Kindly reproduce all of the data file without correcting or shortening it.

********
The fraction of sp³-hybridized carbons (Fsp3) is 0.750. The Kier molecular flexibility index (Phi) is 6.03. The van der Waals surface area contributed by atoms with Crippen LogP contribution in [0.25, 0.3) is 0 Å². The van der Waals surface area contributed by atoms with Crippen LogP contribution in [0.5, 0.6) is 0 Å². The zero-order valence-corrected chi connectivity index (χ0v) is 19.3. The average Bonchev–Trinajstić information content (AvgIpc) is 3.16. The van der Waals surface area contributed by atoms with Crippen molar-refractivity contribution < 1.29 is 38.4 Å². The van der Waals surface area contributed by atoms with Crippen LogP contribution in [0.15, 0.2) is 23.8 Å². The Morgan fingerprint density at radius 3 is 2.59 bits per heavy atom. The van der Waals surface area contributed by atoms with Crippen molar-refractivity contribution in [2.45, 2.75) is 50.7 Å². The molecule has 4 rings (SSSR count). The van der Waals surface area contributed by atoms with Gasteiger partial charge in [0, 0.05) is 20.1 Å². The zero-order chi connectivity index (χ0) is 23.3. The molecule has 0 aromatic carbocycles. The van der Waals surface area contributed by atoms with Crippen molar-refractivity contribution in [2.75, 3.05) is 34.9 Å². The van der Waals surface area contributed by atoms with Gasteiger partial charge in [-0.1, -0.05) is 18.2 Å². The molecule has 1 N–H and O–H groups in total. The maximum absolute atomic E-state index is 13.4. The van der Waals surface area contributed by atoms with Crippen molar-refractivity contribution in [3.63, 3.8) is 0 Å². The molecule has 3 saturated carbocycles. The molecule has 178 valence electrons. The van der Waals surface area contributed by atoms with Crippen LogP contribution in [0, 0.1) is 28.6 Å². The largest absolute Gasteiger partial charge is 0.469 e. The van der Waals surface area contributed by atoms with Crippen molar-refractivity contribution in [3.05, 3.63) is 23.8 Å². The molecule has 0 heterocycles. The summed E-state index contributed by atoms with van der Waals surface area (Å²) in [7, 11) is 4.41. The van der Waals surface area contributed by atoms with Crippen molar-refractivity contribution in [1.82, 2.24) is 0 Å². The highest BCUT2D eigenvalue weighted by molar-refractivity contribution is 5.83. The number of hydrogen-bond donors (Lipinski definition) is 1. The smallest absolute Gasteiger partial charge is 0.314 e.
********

The fraction of sp³-hybridized carbons (Fsp3) is 0.750. The Kier molecular flexibility index (Phi) is 6.03. The van der Waals surface area contributed by atoms with Crippen LogP contribution in [0.25, 0.3) is 0 Å². The van der Waals surface area contributed by atoms with Crippen LogP contribution in [0.5, 0.6) is 0 Å². The zero-order valence-corrected chi connectivity index (χ0v) is 19.3. The average Bonchev–Trinajstić information content (AvgIpc) is 3.16. The van der Waals surface area contributed by atoms with Crippen molar-refractivity contribution < 1.29 is 38.4 Å². The van der Waals surface area contributed by atoms with Crippen LogP contribution in [0.15, 0.2) is 23.8 Å². The Morgan fingerprint density at radius 3 is 2.59 bits per heavy atom. The van der Waals surface area contributed by atoms with Crippen molar-refractivity contribution in [2.45, 2.75) is 50.7 Å². The molecule has 4 rings (SSSR count). The van der Waals surface area contributed by atoms with Gasteiger partial charge in [0, 0.05) is 20.1 Å². The zero-order chi connectivity index (χ0) is 23.3. The molecule has 0 aromatic carbocycles. The van der Waals surface area contributed by atoms with Crippen molar-refractivity contribution in [2.75, 3.05) is 34.9 Å². The van der Waals surface area contributed by atoms with Gasteiger partial charge in [-0.1, -0.05) is 18.2 Å². The molecule has 1 N–H and O–H groups in total. The maximum absolute atomic E-state index is 13.4. The van der Waals surface area contributed by atoms with Crippen molar-refractivity contribution in [3.63, 3.8) is 0 Å². The molecule has 3 saturated carbocycles. The molecule has 178 valence electrons. The van der Waals surface area contributed by atoms with Crippen LogP contribution in [0, 0.1) is 28.6 Å². The largest absolute Gasteiger partial charge is 0.469 e. The van der Waals surface area contributed by atoms with Crippen molar-refractivity contribution in [3.05, 3.63) is 23.8 Å². The molecule has 0 heterocycles. The summed E-state index contributed by atoms with van der Waals surface area (Å²) in [7, 11) is 4.41. The van der Waals surface area contributed by atoms with Crippen molar-refractivity contribution in [1.82, 2.24) is 0 Å². The highest BCUT2D eigenvalue weighted by molar-refractivity contribution is 5.83. The number of hydrogen-bond donors (Lipinski definition) is 1. The smallest absolute Gasteiger partial charge is 0.314 e.